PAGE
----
This discovery of David Campbell work hanging on lower middle class walls next door in small town, 2019 is true art history because it touches my own story in some real way, far beyond fame and money. No one really wants to possess a painting by Lichtenstein for any other reason besides fame and money—whether that be a museum or a mountebank. No one besides members of his family, friends, descendants, subjective hobbyists and connoisseurs, and the occasional historian who feels the need to tell a story, without all the wild speculation and false promotion, should be interested in another person’s art. A museum can hold paintings if they have contributed towards the uplifting (or degeneracy) of civilizations. However, art movements are never art history if promotion was the only reason for their coming to recognition. That’s art marketing, and mostly an industrial invention.

Leo Castelli was a rich art marketer in 1962. Larry Gagosian is one today, and Christies and Sotheby’s, Inc. are the banks of lies. None of it is art like David Campbell is art, yet to express this more clearly, I’ll need another 35 pages of time.

You can buy the book at the opening on October 11th, 2019.

CampbellToledoBackLow
Backside of “Toledo”. Buyers cut out signature and pasted it on back.

CampbellLochLow

sheldon1959
Sheldon hall (“Old Main”), from Washington Blvd.
gregorystreet
Sheldon Hall from estate sale.
1960 faculty photo
Roy, David and other wonderful people.
DavidCampbellLow
My painting: David Campbell Painted “Lewis Bluff” in 1958, and Roy Lichtenstein Did Not 2019. Acrylic on paper, 15 x 23″

Cosmic Pineapple Coolatta Large, 120 Grams of Sugar

DDLow
2019. Oil on canvas, 40 x 50″

The American Heart Association limits sugar intake for children between 12 – 24 grams per day. The corporate leadership at Dunkin’ Donuts thinks that, at 120 grams of sucrose, this cosmic happy drink to outer space will take thoughts away from the methodic and very lazy filicide that is happening across the United States. I hate Dunkin’ Donuts, more so since its crazies have opened the gate to psychopath for parents who once cared if their children got premature diabetes. Duncan Devilnuts and his/her apologists are yucky bad.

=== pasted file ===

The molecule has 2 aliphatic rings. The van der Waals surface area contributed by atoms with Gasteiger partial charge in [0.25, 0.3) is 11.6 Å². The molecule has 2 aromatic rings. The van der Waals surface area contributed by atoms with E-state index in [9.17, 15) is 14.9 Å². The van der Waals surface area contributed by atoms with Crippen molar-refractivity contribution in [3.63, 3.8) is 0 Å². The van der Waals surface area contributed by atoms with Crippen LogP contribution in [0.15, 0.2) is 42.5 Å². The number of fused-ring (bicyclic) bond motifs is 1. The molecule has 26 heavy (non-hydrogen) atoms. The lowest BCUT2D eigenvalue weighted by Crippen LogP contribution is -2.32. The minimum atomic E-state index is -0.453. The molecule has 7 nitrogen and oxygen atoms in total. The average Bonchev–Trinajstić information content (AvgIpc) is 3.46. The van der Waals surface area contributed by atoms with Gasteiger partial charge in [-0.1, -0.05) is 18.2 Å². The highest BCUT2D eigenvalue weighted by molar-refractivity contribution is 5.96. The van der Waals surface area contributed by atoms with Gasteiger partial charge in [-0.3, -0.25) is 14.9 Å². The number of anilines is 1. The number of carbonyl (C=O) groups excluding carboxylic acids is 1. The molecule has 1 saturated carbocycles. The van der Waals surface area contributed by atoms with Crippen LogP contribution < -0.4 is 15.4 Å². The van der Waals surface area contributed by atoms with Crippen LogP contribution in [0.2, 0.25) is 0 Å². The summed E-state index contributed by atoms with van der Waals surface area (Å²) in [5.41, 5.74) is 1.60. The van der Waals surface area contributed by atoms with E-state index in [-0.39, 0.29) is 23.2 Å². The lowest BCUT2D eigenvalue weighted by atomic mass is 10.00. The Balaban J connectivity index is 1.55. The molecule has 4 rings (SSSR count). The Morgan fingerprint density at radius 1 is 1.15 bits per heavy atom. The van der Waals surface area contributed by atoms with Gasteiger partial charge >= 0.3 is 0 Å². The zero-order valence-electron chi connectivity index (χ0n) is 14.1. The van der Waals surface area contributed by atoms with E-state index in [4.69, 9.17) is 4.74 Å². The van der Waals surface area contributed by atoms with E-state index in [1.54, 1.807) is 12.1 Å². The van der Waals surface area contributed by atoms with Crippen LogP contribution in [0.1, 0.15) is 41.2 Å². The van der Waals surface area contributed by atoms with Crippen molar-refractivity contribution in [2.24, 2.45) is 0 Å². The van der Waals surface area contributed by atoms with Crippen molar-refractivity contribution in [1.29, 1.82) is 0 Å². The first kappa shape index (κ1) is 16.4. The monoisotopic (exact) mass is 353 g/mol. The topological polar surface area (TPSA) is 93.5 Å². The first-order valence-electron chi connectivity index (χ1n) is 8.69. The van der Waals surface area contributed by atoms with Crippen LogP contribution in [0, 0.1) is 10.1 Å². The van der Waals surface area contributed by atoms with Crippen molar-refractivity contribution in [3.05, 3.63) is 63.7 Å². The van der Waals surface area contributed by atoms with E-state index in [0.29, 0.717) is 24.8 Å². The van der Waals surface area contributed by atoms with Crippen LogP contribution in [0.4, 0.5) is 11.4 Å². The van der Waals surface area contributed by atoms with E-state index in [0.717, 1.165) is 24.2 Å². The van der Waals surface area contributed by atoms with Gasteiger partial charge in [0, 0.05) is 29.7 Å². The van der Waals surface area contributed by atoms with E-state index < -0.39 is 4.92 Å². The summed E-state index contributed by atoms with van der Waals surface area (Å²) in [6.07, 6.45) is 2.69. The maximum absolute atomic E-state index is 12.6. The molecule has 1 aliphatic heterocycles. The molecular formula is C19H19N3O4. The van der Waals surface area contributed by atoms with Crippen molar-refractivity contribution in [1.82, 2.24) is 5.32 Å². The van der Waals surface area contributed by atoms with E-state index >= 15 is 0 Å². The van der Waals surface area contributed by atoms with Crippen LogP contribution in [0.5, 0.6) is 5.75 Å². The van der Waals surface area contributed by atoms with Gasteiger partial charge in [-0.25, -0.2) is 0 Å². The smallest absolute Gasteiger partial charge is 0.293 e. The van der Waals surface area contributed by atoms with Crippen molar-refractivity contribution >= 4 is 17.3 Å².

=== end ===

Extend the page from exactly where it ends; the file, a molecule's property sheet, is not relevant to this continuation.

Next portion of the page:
What does this have to do with Roy Lichtenstein?

The things that “made” Roy Lichtenstein are the same things that push sugar on children.

And it’s painted in oils.

If It Were Not For Dr. Aulus Saunders, Roy Lichtenstein Would Have Died Unknown and Unrich

AulusSaundersLow
2019. Acrylic on paper. 19 x 23″

In 1937, Dr. Saunders was hired by Ralph Swetman to help turn the Oswego Normal School into a State Teacher’s College. He retired in 1970 and was instrumental in hiring many inspired art faculty over the years.

In 1957, he chose Roy out of hundreds of applications for the job as assistant professor of art. At that time the department was being stocked with several practicing artists, all serious about their craft, and some even dedicated to teaching.

Not Roy. He was ambitious in ways disconnected from pedagogy. I guess he would have stagnated in Cleveland, carrying on with barbeque and agonizing repetition if the good doctor hadn’t “plucked” him out of suburbia.

In this painting Aulus draws an autumn night at East Park in Oswego the first year he arrived. He was a great inspiration to men and women seeking self-improvement through art and teaching. He must have wanted to punch his new hire in the eye when Roy handed in his resignation.

 

In 1957, Joe Shoenfelt, Jewelry Professor at Oswego State Teacher’s College, Went On Sabbatical to San Miguel de Allende to Expand His Horizons. It Worked.

JoeShoenfeltLow
2019. Acrylic on paper, 17 x 22″

From a letter sent to students dated October 30, 1957:

“Tomorrow is the Day of the Dead and the streets are filled with candy skulls—little candies, big candies, candies of all shapes and colors, candy animals, skeletons, dolls, and baskets. They are the most lovely candies I have seen. But they all taste like plain sugar.